Bali's Mount Agung volcano erupts with thick black smoke
BALI's rumbling Mount Agung volcano has erupted, after months of intensive monitoring and extensive local evacuations.
The eruption was confirmed by the Volcanology and Geological Disaster Mitigation Centre.
"Already, it's already erupted," PVMBG head, I Gede Suantika, said.
"There is already ash fall," Suantika said.
The volcano erupted at 5.05pm local time (8.05pm AEDT) today, the agency said.
"Smoke is observed with medium pressure with a thick grey colour and with a maximum height of about 700m above the peak," local authorities said.
Locals are being urged to remain calm and not to panic.
Indonesia's National Disaster Management Agency said the eruption remained small so far but the volcano was emitting a thick grey ash cloud blowing to the east and south-east.
There has been no change to an evacuation zone around the volcano, which extends between 6 to 7.5 kilometres from the summit.
More than 140,000 people fled homes around the crater last month for fear the volcano would erupt.
Nearly 1600 people died when Agung last erupted in 1963, but officials said that the rumblings did not pose an immediate threat to those living in its shadow.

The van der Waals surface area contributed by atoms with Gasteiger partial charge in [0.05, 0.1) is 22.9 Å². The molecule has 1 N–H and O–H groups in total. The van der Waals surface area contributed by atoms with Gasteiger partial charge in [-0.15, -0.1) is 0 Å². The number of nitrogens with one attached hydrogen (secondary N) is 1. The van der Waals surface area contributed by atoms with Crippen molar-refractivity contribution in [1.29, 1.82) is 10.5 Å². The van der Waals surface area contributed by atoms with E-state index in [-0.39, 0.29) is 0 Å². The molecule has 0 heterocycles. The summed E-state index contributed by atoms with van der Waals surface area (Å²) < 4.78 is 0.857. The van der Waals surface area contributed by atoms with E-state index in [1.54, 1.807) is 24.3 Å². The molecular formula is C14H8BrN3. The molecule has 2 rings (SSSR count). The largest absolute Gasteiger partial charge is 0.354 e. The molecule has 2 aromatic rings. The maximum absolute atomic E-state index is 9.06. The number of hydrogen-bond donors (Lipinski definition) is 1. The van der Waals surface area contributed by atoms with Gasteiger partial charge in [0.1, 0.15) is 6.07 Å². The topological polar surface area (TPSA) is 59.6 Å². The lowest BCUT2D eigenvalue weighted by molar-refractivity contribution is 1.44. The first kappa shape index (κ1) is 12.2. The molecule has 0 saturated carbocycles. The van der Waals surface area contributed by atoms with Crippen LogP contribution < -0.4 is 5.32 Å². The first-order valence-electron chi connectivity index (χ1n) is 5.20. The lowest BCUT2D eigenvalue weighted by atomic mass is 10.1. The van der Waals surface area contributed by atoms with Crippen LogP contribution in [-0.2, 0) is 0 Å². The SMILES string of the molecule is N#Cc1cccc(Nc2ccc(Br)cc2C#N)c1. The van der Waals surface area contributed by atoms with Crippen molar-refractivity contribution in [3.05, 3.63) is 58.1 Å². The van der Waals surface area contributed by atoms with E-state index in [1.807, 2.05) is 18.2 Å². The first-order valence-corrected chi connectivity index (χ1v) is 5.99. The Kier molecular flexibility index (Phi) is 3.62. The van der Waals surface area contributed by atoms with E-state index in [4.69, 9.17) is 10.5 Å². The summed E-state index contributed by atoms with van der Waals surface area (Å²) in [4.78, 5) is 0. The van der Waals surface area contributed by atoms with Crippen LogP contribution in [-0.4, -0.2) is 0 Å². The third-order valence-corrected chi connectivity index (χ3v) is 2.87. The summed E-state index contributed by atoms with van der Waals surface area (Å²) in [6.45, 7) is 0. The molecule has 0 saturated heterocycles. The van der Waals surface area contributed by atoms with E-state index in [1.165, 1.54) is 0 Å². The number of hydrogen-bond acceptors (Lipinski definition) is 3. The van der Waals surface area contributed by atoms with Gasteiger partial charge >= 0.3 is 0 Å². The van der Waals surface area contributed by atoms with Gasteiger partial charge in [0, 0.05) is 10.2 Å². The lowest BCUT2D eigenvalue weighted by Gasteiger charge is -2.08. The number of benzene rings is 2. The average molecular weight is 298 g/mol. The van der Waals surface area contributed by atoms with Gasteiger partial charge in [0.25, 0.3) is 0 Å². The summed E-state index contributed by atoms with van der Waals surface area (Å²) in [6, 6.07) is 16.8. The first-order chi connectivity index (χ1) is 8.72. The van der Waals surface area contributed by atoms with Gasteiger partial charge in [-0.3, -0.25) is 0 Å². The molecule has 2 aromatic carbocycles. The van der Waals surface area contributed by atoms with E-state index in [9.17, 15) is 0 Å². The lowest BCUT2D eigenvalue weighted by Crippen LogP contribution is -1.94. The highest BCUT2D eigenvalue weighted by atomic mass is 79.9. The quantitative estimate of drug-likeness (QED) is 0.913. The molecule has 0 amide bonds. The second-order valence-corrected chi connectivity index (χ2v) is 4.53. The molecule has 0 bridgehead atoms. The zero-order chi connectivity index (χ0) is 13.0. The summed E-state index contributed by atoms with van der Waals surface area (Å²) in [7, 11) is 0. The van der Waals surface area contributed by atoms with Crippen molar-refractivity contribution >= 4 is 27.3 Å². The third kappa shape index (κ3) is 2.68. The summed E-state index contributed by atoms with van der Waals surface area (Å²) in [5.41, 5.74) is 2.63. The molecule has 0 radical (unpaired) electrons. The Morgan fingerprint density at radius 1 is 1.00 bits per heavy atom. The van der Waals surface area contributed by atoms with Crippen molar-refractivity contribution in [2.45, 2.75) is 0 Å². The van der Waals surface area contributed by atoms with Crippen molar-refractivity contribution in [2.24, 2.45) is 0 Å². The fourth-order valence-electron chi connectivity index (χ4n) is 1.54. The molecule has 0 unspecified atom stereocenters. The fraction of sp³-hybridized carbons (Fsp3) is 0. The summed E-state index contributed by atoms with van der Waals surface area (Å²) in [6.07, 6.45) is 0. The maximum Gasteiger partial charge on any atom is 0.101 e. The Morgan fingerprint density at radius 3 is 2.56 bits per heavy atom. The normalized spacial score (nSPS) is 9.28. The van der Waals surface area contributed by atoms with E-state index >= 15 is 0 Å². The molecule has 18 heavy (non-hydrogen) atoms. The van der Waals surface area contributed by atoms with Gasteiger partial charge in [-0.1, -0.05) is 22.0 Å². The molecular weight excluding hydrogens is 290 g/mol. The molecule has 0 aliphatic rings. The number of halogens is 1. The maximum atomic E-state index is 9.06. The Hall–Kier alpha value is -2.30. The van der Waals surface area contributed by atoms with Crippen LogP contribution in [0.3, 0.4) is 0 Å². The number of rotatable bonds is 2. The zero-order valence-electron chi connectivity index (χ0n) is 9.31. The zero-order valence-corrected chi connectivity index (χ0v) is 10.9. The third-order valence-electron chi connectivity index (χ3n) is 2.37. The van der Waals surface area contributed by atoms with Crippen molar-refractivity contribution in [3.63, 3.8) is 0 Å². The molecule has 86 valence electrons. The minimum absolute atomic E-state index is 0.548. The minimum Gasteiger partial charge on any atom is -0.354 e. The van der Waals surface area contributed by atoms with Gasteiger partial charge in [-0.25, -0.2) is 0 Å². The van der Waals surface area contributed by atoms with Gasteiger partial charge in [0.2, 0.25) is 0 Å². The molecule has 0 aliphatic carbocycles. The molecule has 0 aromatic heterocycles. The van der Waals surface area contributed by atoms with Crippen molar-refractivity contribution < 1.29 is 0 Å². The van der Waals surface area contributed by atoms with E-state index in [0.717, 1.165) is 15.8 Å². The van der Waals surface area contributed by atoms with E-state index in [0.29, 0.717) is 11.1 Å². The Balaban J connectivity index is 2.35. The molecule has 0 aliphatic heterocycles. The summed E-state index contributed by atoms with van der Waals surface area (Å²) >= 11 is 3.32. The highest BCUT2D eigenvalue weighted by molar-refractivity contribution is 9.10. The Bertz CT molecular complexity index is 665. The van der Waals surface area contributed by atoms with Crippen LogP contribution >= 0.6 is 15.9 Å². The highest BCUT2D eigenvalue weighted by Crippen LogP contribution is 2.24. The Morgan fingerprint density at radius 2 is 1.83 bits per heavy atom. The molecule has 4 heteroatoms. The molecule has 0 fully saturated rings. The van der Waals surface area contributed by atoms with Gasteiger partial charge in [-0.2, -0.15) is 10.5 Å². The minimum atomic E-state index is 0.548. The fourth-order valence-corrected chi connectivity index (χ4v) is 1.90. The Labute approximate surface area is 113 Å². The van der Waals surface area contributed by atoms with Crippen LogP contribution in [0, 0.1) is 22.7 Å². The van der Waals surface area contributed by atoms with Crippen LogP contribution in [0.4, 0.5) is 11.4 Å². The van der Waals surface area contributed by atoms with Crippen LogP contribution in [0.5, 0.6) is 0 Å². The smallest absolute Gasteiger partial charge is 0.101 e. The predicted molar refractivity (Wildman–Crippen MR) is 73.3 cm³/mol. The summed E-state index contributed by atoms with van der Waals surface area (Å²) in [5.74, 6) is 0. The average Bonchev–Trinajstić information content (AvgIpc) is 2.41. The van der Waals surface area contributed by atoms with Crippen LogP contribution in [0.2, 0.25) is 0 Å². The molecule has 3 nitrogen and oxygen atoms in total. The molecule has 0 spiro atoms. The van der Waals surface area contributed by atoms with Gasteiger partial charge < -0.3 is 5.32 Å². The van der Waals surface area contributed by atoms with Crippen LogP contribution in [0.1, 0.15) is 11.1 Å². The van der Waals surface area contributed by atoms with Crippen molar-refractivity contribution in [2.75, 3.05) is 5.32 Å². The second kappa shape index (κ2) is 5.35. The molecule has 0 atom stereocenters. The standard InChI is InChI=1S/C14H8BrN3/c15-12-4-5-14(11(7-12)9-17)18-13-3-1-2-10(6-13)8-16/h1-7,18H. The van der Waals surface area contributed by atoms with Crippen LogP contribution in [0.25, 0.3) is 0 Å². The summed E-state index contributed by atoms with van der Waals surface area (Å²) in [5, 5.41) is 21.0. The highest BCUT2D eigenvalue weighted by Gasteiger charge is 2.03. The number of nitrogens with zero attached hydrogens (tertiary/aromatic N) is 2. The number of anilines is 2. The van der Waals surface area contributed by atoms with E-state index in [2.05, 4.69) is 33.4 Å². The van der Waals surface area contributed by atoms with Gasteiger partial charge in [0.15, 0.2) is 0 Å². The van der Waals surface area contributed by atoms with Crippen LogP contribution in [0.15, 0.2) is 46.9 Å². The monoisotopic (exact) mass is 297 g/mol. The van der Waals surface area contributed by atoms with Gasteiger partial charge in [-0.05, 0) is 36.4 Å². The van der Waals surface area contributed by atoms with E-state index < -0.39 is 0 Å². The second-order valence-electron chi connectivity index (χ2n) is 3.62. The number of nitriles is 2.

Agung has been rumbling intermittently since August.
The alert level remains at three after it was downgraded from the maximum level of four on October 29.
"At this point this is very, very small," tweeted New Zealand volcanologist Dr Janine Krippner. "Right now this is not a serious eruption but of course this can change," Dr Krippner said.
"Time to make sure you are prepared and keep an eye on official Agung information," Dr Krippner said.
Bali's Ngurah Rai International Airport remains open.
Officials estimated concerns about an eruption over the past few months had cost Bali at least $110 million in lost tourism and productivity as many local residents moved to shelters.
Indonesia is home to around 130 volcanoes due to its position on the "Ring of Fire", a belt of tectonic plate boundaries circling the Pacific Ocean where frequent seismic activity occurs In 2010 Mount Merapi - considered one of the most active and dangerous volcanoes in the world - erupted, killing some more than 300 people and forcing 280,000 people to flee.
Mount Sinabung on Sumatra island - which is currently also at its highest alert level - has been active since 2013.